However, if your student loan comes from a private bank, it may carry a higher interest rate and variable APRs. In this case, says Dr. Badlani, “you need to pay off those loans first” or look into consolidating or refinancing high-interest student loans.

Build Your Savings

Once you’ve cleared or reduced any high-interest debt, it’s time to focus on saving some money—no matter how much you’re making. “Residents say they have no money to save,” Dr. Badlani says. “But you need to look at your lifestyle and look for what is called ‘the latte factor.’ If you work hard, you may feel you deserve a treat, so you buy a $4 latte every day—maybe two a day. If you work 27 days a month, this adds up to $200 a month or nearly $3,000 a year. If you put that money in your Roth IRA every year of your residency and your fellowship, that adds up to a cool $150,000—based on 8% to 9% annual return, compounded annually for 30 years and adjusted for investment fees.”

While you’re a resident or intern, you most likely qualify for a Roth IRA. This is the only time you’ll be able to invest in this—it’s a good choice for people with potential for increasing their income.

—Sameer Badlani, MD

Starting a money market account or putting money in a certificate of deposit (CD) will keep it liquid. “You should have three to six months’ expenses, in case you lose your job or get sick,” Dr. Badlani says. “But be sure to put this ‘cushion money’ in a money market account, which these days are typically returning 3.5% APR versus regular checking accounts that offer a measly .25%, to offset inflation eating into your savings.”

Invest Early for Retirement

Residents and low-income hospitalists are in an excellent position to start investing for retirement. “While you’re a resident or intern, you most likely qualify for a Roth IRA,” Dr. Badlani explains. “This is the only time you’ll be able to invest in this. It’s a good choice for people with potential for increasing their income. Roth contributions are made after taxes and the account grows tax-free; you never have to pay tax on that money in retirement. For 2008, you’re eligible to contribute to a Roth IRA if you’re single or file as head of household with a modified adjusted gross income of below $114,000, or if you file jointly with income below $166,000.”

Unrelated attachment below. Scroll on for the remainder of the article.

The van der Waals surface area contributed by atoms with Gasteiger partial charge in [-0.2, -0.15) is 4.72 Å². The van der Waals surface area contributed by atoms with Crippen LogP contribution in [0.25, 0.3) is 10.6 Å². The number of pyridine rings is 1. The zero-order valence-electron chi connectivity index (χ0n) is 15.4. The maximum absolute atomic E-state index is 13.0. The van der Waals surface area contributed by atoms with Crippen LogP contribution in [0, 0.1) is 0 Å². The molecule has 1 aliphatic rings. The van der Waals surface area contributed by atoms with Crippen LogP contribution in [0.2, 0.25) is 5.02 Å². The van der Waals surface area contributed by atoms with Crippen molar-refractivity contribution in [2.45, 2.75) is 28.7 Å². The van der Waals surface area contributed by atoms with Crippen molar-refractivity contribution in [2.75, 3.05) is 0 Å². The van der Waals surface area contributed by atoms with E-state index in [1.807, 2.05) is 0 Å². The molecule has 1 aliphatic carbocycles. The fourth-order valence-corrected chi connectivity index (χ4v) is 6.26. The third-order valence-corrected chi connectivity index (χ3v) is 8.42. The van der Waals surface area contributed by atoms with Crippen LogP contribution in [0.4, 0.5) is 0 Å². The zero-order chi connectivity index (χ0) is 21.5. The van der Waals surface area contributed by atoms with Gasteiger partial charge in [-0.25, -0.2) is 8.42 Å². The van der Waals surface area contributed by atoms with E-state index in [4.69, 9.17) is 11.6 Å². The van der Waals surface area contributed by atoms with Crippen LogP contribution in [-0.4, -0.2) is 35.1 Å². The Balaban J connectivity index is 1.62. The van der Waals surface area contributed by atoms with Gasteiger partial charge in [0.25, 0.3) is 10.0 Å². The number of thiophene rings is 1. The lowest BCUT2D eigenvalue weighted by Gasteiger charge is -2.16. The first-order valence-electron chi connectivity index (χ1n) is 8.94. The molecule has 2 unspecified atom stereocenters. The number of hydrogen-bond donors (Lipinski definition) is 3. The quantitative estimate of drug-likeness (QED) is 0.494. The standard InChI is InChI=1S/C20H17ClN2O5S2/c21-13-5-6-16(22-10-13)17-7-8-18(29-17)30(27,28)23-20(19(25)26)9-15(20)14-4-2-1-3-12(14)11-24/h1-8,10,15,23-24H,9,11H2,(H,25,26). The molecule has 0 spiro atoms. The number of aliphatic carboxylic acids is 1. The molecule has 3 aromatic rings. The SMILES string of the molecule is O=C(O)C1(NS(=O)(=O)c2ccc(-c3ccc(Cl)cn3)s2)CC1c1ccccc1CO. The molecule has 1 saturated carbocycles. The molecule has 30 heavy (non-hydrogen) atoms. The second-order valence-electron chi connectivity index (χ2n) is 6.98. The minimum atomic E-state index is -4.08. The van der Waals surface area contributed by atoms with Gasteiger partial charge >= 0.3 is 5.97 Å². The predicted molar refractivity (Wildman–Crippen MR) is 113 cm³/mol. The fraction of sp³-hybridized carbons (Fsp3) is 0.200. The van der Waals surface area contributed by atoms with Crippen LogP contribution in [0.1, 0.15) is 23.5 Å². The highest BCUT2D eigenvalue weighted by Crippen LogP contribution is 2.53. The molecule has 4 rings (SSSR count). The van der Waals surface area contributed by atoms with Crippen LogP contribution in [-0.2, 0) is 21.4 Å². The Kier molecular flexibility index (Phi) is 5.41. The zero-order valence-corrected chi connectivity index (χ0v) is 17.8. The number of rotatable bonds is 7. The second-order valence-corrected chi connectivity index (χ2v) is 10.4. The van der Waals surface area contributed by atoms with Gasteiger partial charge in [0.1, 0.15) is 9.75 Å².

Another smart retirement investment for just about any hospitalist is employer-matched contributions. “If your employer will match your [retirement] contribution, that’s free money,” Dr. Badlani points out. “If you’re not taking advantage of that, you’re making a big mistake. Institutions will typically match up to about 5% of an employee’s contribution to a 401(k) or 403(b). Plus, by putting money in a retirement account, you’re reducing your tax burden.”

Online calculators can help you figure out how much to save—including matching funds—for a comfortable retirement. “The $1 million retirement has been the American dream for a long time, but that’s increased now to $1.5 to $1.8 million,” Dr. Badlani says. “But for a comfortable lifestyle and accounting for spiraling healthcare costs, I would recommend aiming for $5 million. That takes a lot of discipline over a long stretch of time.” He recommends the online calculator at, which shows that a 29-year-old earning an annual income of $150,000 can retire at 65 with $5,868,264—if he or she contributes 15% to a 403(b) retirement account with a 5% employer match. “But you have to stick to this every month for the next 36 years,” Dr. Badlani warns. “That takes discipline.”

Regardless of how old you are or how much income you currently have, it’s wise to start practicing smart habits with spending, saving and investing your money. As Dr. Badlani says, “Good money habits last forever.” TH

Jane Jerrard also writes “Public Policy” for The Hospitalist.